How do you set up a homeschool room?
There are a few questions about homeschooling that I field frequently. People often ask how our homeschool room is set up, and they ask what curriculum we use. The curriculum question is fairly simple. We supplement real-life learning with voracious reading. Once our children get to third grade, we implement a computerized curriculum to make sure we cover the basics and to make record-keeping and grading simpler.
As for defining our work space, it is hard to pin down one particular place where we learn. Even bookwork is done in various places. With our recent move, we now have a room to dedicate to homeschool materials and activities, so I find myself wondering what a homeschool room should look like.
Over the years, the kids carved out a place in our old porch where they often went to "do school," but that space was pretty much off-limits to me. My teen was the teacher; the younger ones greatly enjoyed their time on the porch with her; and I was not about to interfere.
Time passes; kids grow and change. Our new year will look different than the last as my teen heads off to college. As we now have an extra room, we will put together our first ever dedicated homeschool area.
We have the opportunity to set up this room from scratch, taking what we know about our habits and our needs and turning that into an inviting learning space. When I say that we have the "opportunity" to do this, what I mean is that the boxes are still packed and waiting in the school room. I walk past them daily.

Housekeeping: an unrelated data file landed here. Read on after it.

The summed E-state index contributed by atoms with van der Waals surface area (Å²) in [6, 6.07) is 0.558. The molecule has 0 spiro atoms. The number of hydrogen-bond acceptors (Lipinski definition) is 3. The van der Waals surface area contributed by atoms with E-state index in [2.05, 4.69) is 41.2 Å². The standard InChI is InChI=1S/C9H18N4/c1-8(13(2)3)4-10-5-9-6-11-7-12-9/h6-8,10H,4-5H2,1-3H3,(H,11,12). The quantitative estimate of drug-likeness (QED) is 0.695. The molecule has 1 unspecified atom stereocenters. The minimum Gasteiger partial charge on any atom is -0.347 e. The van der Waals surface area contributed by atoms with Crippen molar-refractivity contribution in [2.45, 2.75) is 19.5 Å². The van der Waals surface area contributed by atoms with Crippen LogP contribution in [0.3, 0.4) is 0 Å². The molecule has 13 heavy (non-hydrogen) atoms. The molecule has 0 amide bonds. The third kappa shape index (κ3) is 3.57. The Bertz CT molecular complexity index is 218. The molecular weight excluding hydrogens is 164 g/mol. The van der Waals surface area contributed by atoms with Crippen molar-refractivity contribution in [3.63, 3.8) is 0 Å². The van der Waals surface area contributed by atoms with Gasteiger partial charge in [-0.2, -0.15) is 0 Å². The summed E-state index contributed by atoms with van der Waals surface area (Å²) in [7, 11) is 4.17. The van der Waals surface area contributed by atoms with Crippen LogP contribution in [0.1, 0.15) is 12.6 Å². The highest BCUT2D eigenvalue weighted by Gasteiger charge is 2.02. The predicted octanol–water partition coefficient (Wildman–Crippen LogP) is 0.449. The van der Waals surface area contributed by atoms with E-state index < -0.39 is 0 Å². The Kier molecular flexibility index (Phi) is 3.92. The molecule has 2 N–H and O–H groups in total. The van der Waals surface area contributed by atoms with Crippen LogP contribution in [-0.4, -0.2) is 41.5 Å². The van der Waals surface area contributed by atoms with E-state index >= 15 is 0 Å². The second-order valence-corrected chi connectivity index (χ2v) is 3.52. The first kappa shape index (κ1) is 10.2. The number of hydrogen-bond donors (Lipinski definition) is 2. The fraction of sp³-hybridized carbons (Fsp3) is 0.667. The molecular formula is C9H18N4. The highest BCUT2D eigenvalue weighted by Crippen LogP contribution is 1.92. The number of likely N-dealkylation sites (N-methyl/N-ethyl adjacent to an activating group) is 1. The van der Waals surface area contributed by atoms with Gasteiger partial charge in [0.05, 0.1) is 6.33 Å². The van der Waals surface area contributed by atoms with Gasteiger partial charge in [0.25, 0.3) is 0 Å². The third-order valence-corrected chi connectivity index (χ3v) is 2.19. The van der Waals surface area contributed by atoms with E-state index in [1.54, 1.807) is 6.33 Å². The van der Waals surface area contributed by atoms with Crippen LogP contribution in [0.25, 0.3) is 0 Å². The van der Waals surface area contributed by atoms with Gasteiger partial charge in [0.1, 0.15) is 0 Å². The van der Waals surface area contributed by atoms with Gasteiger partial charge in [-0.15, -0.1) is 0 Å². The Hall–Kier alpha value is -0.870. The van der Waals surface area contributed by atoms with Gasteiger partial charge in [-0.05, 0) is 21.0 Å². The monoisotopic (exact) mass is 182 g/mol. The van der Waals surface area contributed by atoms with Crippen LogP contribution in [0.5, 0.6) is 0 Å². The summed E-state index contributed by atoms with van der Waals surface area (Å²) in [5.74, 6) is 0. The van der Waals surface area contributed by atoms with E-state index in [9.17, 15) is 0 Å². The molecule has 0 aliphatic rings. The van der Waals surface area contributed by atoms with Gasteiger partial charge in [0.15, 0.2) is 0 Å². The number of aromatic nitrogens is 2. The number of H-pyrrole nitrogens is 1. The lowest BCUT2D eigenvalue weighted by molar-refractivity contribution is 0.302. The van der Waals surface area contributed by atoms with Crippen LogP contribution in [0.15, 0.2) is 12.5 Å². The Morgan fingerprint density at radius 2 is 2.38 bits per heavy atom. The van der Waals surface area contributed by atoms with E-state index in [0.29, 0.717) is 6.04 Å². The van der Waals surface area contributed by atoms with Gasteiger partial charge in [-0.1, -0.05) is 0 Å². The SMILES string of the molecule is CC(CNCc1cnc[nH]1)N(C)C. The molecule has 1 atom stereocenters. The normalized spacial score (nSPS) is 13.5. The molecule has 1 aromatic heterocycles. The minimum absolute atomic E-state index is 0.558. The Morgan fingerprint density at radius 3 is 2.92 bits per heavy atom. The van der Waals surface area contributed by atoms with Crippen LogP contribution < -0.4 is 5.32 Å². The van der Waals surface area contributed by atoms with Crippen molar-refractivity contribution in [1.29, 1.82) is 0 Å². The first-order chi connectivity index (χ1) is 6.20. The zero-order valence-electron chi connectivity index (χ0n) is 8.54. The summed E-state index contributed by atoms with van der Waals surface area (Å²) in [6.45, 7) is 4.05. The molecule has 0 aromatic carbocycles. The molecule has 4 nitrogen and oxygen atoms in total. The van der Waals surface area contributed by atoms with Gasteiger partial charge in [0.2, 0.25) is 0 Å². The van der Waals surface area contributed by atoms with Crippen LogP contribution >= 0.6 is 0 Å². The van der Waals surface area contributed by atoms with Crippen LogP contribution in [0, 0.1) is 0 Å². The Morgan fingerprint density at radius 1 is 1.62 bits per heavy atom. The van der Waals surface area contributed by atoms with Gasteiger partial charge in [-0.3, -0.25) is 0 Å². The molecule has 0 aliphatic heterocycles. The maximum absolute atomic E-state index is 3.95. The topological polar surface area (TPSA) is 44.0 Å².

I want to tell you that a plan is forming, that I'm putting off the final design until we get the right shelves or until the desks arrive, but the truth is that I'm procrastinating. With every pass I make, the boxes mock me.
After 12 years of homeschooling, I still cannot define the ideal homeschool workspace. I am pretty sure it should not have piles of boxes in it. That seems clear enough. Since learning occurs everywhere, I have tried all these years not to have one central spot that is designated just for learning. Yet, here we are, trying something new.
The first hurdle is fitting everything into the space at hand. Books spill over into every room of the house, and that is a part of life I do not want to change. Almost every room contains a bookcase, each with a variety of reading material. We might find "Captain Underpants" snuggled in right next to Shelby Foote's three-volume history of the Civil War.
From time to time, I look at design magazines that use books as decorations, artistically piled here and there. In our home, that strategy just looks like piles of books. Maybe we'd look more like the picture in the magazine if our book piles weren't topped with Barbie shoes and paper airplanes.
I do have one thing on my wish list and that is a listening station. With this crew, that wish should probably be for several listening stations. Listening to stories, without visuals, stirs the imagination and, I believe, helps kids expand their attention spans.
As for the rest of it, I guess I will have to walk past the boxes a few hundred more times before I am ready to commit. For all of you homeschoolers who have a dedicated learning room, please head over to my homeschool blog (learningathome.freedomblogging.com) and post your best advice about creating a homeschool room.
Rose Godfrey is a speech pathologist and homeschooling mom in Meridian. Her homeschool blog can be found at appealdemocrat.com.